New Genres

LAMMARGs - Live Action Role-Playing isn't a videogame exactly, but it will be.  LARPing and MMOs will mix into Live Action Massively Multiplayer Augmented Reality Games (we'll work on the acronym).  Players won't need to dress up, and fighting will be much rarer, but they will take fantasy worlds we've only seen on screens and in our heads and merge them with reality.  This will be the logical extension of Adventure Games mentioned above, and will likely evolve from them, rather than being created with the idea of an MMO in mind.

Board Game Hybrids - Similar to Virtual Chess explained above, new board games and miniatures games will utilize the environment to play a live game of Monster In My Pocket, or Virtual Warhammer 40K.  You would no longer need a flat surface to lay out a board, but instead your uneven surface could be overlayed with a 3D board.  Many Augmented Reality games are already close, such as ARhrrrr, or the Rock 'Em Sock 'Em Robots app.

But imagine you're at a bar with some friends, and the table is littered with empty glasses and bottles.  The table could be transformed in your vision to a grassy field, and the empties become trees and bushes.  Then you and your friends march armies of orcs to the middle and attack, using gestures and non-interfering hand movements (to minimize the chance of knocking over drinks).

I am sure there will be many more new genres as the technology becomes more popular, beginning with these simple hybrids.  What genres can you think of that might be exclusive to AR glasses?  What old genres might still work, and what genres will need to be revised or canned?

Thursday, September 20, 2012

Flash Game Mini Review: Mamono Sweeper

Like Minesweeper?  Like RPGs?  Well here's a combination!

...Sort of.

Mamono Sweeper is an interesting little game that I find myself coming back to again and again.  It takes the basic concept of Minesweeper and mixes things up just enough to make it feel new and different.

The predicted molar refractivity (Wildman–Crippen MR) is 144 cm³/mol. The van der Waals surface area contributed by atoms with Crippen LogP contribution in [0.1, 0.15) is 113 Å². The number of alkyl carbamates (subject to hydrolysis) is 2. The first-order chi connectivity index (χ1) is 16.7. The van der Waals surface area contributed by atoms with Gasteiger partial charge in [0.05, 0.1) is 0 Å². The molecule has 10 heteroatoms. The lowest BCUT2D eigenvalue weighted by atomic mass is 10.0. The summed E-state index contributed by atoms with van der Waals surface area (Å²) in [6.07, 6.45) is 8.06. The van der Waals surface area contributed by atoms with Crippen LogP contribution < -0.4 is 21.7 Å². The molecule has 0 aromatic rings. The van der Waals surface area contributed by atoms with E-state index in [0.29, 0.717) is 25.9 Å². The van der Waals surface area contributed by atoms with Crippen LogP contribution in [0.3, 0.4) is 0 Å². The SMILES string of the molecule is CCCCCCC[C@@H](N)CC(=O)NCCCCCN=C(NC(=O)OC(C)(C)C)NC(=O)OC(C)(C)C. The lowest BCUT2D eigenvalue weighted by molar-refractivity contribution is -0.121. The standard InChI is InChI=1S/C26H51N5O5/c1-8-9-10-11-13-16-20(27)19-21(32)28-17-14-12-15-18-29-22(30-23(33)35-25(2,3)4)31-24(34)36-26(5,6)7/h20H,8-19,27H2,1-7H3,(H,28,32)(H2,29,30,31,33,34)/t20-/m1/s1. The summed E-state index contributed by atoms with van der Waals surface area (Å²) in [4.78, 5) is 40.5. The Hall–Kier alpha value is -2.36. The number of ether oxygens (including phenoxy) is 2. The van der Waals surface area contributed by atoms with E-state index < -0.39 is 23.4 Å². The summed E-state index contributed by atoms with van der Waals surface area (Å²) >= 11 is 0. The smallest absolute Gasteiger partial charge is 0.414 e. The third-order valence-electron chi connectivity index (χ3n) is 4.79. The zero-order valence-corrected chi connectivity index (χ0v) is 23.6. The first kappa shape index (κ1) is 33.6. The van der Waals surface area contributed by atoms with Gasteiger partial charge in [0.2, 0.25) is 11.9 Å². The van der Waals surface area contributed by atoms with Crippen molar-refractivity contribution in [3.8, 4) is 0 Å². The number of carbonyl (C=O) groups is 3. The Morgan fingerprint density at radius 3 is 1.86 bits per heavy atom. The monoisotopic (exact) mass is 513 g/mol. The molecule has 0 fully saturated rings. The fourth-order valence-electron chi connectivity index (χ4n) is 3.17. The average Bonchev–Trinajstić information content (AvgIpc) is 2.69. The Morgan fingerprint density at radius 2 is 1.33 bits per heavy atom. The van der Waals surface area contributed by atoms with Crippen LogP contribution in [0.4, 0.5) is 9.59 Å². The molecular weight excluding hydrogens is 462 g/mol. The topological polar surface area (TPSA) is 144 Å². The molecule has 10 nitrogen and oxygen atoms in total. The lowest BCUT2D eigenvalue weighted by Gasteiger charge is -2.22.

For one thing, it's the mines that are colorful, rather than the numbers.
The major difference between Minesweeper and Mamono Sweeper is that the "mines" in the latter are creatures of various strengths.  Rather than marking mines to avoid, you are looking to attack the creatures at your level and defeat them.  If you find a creature that is level 1, and you are level 1, you can safely click on the creature to defeat it.

If you attack a creature that is a higher level than you, you might still defeat it, but you lose some health.  Lose too much health and you die and lose the game.

Numbers on the board, instead of telling you how many mines are nearby, tell you the total value of all the creatures nearby.  So if there are two creatures nearby, but they are both level three, then the number will read 6, instead of simply 2.

As you defeat monsters, you gain experience, and once you have gained enough, you level up with a quick flash, and you can move on to attacking higher level creatures.

Once you have defeated every creature on the board, you win.

While the game could have been created with abstract mines, the different kinds of monsters makes the game feel more rewarding.  You start only being able to easily defeat blue slime monsters, and work your way up to green dragons.  Like an RPG, it makes you feel good each time you level up and can defeat new monsters.

Ultimately, Mamono Sweeper might not be an actual RPG, but it is entertaining enough to replace Minesweeper as a quick anytime game.  If you like Minesweeper, but think it gets old, this game will provide a new challenge.

Mamono Sweeper can be found here.  If you check the description, you can change the difficulty level and size of the board for a new challenge.

Or, if you can read Japanese, the creator's site is here.

Tuesday, September 18, 2012

Development Log: Facebook Timeline Adventure #3

I just thought I'd give a quick status update on the Facebook Timeline Adventure:

For one thing, it's become a different genre.
It appears that if you are not a friend, the "public" only sees about a month or less back into the timeline, even if you make every post public (which I do).  This makes it virtually impossible for someone to play the game unless they become my friend on Facebook first.

Since Facebook is known for changing its privacy levels without warning, it is entirely possible that this will change, but if it doesn't, I don't want my work on it to go to waste.

So I'm writing the project in such a fashion that, even if it can't go onto the Facebook Timeline, it could still just as easily be put together in book form, PDF form, or others.